So, confession. I only just read My Brilliant Friend by Elena Ferrante.
I always seem to be just that bit later, that bit behind everyone else. Sometimes it seems like the world is talking about something, and you haven’t quite caught up. It’s always been like for me though (For instance, I refused to read the first two Potter books right at the start because they were too popular, thankfully my parents saw through that and got them anyway).
The book – indeed the whole series – has been on my radar for a while, and I only picked it up in January, finally giving into my intrigue. I put it on my TBR pile and left it. I kept picking it up and meaning to start it, but other things took over.
And then a colleague at work said they’d just started reading this Italian series, after reading something about, by someone called Elena –
‘Ferrante,’ I finished. ‘Elena Ferrante? My Brilliant Friend? It’s the next book on my reading list.’
That wasn’t exactly a lie – I’d picked it up and put it in my bag, unstarted, but this conversation spurred me on to actually pick the book up and read.
As my colleague had said, it took a while to get going. But I persevered, determined to get into it (and have something to talk about the following week). And then it clicked, I loved these characters – I was invested in their lives and I wanted to know more. I kept reading and was bereft when I got to the end.
It’s safe to say that these books are now a new obsession. I need to get the next three (and I’m so glad that there ARE more to read) right away.
Elena herself is a fascinating anomaly in this modern world of social media and self promotion. Elena Ferrante is a pseudonym, and I was fascinated to read an interview with her recently. On her anonymity and Elena Ferrante she said:
No, Elena Ferrante is the author of several novels. There is nothing mysterious about her, given how she manifests herself – perhaps even too much – in her own writing, the place where her creative life transpires in absolute fullness. What I mean is that the author is the sum of the expressive strategies that shape an invented world, a concrete world that is populated with people and events. The rest is ordinary private life.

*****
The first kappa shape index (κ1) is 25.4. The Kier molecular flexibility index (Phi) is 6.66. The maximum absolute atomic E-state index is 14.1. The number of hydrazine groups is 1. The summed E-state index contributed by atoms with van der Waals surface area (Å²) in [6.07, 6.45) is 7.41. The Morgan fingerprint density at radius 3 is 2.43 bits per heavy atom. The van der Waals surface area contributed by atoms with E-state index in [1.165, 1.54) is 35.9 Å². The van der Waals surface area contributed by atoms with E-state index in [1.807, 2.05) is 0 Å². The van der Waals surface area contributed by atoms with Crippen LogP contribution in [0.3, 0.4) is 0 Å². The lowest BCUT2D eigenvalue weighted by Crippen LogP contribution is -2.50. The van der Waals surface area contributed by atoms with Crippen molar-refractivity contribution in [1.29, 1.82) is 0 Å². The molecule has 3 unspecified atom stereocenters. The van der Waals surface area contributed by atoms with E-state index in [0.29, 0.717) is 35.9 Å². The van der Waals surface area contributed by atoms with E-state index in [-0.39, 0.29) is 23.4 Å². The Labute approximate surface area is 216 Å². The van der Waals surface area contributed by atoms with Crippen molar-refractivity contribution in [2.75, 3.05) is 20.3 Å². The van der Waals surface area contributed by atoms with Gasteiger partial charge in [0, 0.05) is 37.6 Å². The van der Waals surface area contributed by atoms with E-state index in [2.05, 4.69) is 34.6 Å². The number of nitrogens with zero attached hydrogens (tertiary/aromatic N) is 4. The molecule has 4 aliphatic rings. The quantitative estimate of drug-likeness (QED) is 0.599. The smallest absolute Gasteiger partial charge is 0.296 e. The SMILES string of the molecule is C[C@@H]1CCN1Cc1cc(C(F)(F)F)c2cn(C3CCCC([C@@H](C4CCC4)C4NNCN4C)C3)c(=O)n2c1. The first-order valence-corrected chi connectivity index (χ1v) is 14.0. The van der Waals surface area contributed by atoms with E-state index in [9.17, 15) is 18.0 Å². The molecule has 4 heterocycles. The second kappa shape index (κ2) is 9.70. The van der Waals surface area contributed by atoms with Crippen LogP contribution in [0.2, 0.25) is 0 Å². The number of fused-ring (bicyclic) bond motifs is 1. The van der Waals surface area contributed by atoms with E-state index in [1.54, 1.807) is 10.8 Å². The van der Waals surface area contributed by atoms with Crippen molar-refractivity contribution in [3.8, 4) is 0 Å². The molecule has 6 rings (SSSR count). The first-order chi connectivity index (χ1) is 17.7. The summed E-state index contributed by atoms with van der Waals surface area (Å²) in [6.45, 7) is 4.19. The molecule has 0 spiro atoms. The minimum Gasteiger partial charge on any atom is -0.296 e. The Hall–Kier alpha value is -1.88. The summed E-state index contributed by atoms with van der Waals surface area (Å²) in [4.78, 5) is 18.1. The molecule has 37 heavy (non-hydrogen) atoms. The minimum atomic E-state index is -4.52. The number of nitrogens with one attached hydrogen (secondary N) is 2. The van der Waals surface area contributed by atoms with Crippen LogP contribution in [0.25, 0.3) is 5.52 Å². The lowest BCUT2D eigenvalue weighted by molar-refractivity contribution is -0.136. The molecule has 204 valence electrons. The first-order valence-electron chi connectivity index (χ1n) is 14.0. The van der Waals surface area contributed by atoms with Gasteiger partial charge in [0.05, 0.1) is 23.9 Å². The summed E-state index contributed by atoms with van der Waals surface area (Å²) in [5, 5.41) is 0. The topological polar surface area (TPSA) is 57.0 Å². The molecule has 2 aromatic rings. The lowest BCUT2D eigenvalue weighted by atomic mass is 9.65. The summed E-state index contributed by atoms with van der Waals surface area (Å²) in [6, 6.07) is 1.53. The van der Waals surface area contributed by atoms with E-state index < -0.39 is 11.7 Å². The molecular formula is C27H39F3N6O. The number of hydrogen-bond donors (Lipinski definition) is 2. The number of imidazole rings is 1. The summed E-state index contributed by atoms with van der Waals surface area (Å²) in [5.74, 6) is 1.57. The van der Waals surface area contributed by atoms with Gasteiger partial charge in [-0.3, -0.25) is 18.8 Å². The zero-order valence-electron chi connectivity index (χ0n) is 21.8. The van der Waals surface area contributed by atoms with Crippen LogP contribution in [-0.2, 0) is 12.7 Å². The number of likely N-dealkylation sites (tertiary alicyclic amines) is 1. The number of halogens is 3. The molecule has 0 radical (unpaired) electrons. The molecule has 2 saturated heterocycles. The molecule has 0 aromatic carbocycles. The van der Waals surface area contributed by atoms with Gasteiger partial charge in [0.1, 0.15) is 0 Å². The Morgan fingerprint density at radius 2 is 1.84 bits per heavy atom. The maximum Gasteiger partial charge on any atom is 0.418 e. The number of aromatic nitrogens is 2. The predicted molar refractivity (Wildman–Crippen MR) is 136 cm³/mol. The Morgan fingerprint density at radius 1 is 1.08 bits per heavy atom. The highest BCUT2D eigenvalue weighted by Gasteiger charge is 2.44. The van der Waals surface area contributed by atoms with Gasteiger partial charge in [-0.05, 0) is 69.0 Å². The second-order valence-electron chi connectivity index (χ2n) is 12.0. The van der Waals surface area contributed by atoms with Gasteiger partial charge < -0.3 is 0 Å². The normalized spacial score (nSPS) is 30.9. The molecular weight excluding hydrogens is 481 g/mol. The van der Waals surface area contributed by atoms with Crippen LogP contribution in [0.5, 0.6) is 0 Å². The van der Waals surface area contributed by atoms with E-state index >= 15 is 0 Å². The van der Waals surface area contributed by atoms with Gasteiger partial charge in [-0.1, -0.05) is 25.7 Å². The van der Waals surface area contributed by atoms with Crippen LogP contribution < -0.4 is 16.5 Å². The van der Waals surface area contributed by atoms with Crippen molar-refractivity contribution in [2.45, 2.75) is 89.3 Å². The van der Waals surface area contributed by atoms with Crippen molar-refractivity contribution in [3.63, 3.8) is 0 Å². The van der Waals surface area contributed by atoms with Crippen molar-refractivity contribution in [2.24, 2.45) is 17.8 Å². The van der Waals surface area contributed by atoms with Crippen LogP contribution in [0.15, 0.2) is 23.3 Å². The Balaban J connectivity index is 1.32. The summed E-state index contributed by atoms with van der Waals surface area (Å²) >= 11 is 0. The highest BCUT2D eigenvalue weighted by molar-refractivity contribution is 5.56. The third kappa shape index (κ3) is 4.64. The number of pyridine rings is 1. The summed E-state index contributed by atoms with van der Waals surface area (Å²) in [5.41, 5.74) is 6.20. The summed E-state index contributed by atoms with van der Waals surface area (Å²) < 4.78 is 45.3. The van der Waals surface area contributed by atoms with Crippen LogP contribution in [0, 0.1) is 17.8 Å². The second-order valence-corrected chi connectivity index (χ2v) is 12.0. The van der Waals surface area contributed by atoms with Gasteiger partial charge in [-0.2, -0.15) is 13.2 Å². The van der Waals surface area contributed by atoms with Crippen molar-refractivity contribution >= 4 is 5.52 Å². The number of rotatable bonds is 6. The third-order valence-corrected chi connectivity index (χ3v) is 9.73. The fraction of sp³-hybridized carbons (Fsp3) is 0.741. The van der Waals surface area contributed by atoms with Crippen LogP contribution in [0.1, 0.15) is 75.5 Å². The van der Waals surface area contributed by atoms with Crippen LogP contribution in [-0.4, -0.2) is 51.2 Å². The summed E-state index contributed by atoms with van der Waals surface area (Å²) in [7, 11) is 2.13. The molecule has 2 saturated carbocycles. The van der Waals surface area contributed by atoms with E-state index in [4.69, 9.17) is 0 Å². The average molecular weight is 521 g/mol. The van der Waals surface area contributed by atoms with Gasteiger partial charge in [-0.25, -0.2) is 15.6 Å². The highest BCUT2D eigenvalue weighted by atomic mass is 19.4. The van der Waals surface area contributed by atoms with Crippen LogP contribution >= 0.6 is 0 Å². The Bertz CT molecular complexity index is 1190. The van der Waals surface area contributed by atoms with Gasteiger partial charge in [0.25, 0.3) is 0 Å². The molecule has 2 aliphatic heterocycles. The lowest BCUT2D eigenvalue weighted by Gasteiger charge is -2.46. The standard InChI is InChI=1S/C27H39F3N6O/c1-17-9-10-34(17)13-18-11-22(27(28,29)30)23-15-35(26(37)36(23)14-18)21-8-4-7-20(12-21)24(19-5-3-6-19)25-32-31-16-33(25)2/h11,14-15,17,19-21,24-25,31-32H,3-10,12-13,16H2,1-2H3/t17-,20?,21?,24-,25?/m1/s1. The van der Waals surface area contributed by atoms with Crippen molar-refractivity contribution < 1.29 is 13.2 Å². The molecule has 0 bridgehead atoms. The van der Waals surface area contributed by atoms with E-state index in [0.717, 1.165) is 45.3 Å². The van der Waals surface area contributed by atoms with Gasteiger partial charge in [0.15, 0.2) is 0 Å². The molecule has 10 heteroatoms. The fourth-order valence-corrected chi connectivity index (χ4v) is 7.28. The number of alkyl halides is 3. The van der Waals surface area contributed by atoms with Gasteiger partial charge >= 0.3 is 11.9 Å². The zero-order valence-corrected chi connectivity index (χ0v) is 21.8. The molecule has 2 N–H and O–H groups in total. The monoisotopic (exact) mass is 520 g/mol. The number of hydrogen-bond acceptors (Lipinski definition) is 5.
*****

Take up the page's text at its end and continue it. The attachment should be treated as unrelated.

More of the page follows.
She further says that she made the decision to write under this name because of a
wish to remove oneself from all forms of social pressure or obligation. Not to feel tied down to what could become one’s public image. To concentrate exclusively and with complete freedom on writing and its strategies.
In this world of social media, it’s always fascinating to read about someone who eschews all that. Many writers are famous for it – Harper Lee, of course, who passed away recently, refused to do interviews and in the years since To Kill a Mockingbird was released did very little publicity – as did many other famous American authors. Suzanne Collins of Hunger Games fame noticeably doesn’t have a social media presence, and nor does Stephanie Meyer. Daphne du Maurier was notably publicity shy, and even commented
“Writers should be read, but neither seen nor heard.”
Aside from the fascination surrounding the author, the series is a fascinating one, detailing life and change in Naples, starting in the 1950s – and I can’t wait to get my hands on the next ones.
Sure, I’m a bit late to the party – but I’m here to stay.
Read more about the series here.
Have you read My Brilliant Friend? Let me know in the comments – I’d love to talk about it!